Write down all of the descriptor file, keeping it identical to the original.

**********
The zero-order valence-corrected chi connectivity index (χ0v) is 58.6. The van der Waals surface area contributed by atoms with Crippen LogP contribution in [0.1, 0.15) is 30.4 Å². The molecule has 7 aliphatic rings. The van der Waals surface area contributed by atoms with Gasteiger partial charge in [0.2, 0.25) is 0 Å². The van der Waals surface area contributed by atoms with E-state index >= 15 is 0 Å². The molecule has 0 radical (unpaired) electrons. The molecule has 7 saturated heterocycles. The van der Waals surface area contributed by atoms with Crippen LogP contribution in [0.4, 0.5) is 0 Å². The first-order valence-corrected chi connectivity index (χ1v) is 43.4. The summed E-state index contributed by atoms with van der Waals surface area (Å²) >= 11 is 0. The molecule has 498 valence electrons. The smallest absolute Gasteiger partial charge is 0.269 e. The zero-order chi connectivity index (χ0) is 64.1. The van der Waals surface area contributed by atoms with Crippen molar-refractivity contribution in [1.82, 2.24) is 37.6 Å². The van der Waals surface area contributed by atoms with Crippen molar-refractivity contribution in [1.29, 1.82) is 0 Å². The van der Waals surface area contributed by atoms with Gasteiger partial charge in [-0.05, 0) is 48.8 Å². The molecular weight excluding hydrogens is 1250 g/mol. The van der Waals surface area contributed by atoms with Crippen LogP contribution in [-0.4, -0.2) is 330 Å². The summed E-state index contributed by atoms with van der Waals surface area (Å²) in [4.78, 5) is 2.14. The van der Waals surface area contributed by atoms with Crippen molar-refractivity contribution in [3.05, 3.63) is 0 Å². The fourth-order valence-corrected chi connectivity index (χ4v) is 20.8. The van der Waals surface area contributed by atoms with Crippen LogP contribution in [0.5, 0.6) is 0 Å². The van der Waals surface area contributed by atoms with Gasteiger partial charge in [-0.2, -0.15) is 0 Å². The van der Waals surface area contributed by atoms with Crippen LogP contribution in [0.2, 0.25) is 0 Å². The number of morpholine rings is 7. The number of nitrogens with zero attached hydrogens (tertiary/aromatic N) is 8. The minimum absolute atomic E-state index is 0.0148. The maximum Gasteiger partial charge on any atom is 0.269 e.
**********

The zero-order valence-corrected chi connectivity index (χ0v) is 58.6. The van der Waals surface area contributed by atoms with Crippen LogP contribution in [0.1, 0.15) is 30.4 Å². The molecule has 7 aliphatic rings. The van der Waals surface area contributed by atoms with Gasteiger partial charge in [0.2, 0.25) is 0 Å². The van der Waals surface area contributed by atoms with E-state index >= 15 is 0 Å². The molecule has 0 radical (unpaired) electrons. The molecule has 7 saturated heterocycles. The van der Waals surface area contributed by atoms with Crippen LogP contribution in [0.4, 0.5) is 0 Å². The first-order valence-corrected chi connectivity index (χ1v) is 43.4. The summed E-state index contributed by atoms with van der Waals surface area (Å²) >= 11 is 0. The molecule has 498 valence electrons. The smallest absolute Gasteiger partial charge is 0.269 e. The zero-order chi connectivity index (χ0) is 64.1. The van der Waals surface area contributed by atoms with Crippen molar-refractivity contribution in [1.82, 2.24) is 37.6 Å². The van der Waals surface area contributed by atoms with Crippen molar-refractivity contribution in [1.29, 1.82) is 0 Å². The van der Waals surface area contributed by atoms with Gasteiger partial charge in [-0.05, 0) is 48.8 Å². The molecular weight excluding hydrogens is 1250 g/mol. The van der Waals surface area contributed by atoms with Crippen LogP contribution in [-0.4, -0.2) is 330 Å². The summed E-state index contributed by atoms with van der Waals surface area (Å²) in [4.78, 5) is 2.14. The van der Waals surface area contributed by atoms with Crippen molar-refractivity contribution in [3.05, 3.63) is 0 Å². The fourth-order valence-corrected chi connectivity index (χ4v) is 20.8. The van der Waals surface area contributed by atoms with Crippen LogP contribution in [0.5, 0.6) is 0 Å². The van der Waals surface area contributed by atoms with Gasteiger partial charge in [-0.2, -0.15) is 0 Å². The van der Waals surface area contributed by atoms with Crippen LogP contribution in [0.2, 0.25) is 0 Å². The number of morpholine rings is 7. The number of nitrogens with zero attached hydrogens (tertiary/aromatic N) is 8. The minimum absolute atomic E-state index is 0.0148. The maximum Gasteiger partial charge on any atom is 0.269 e.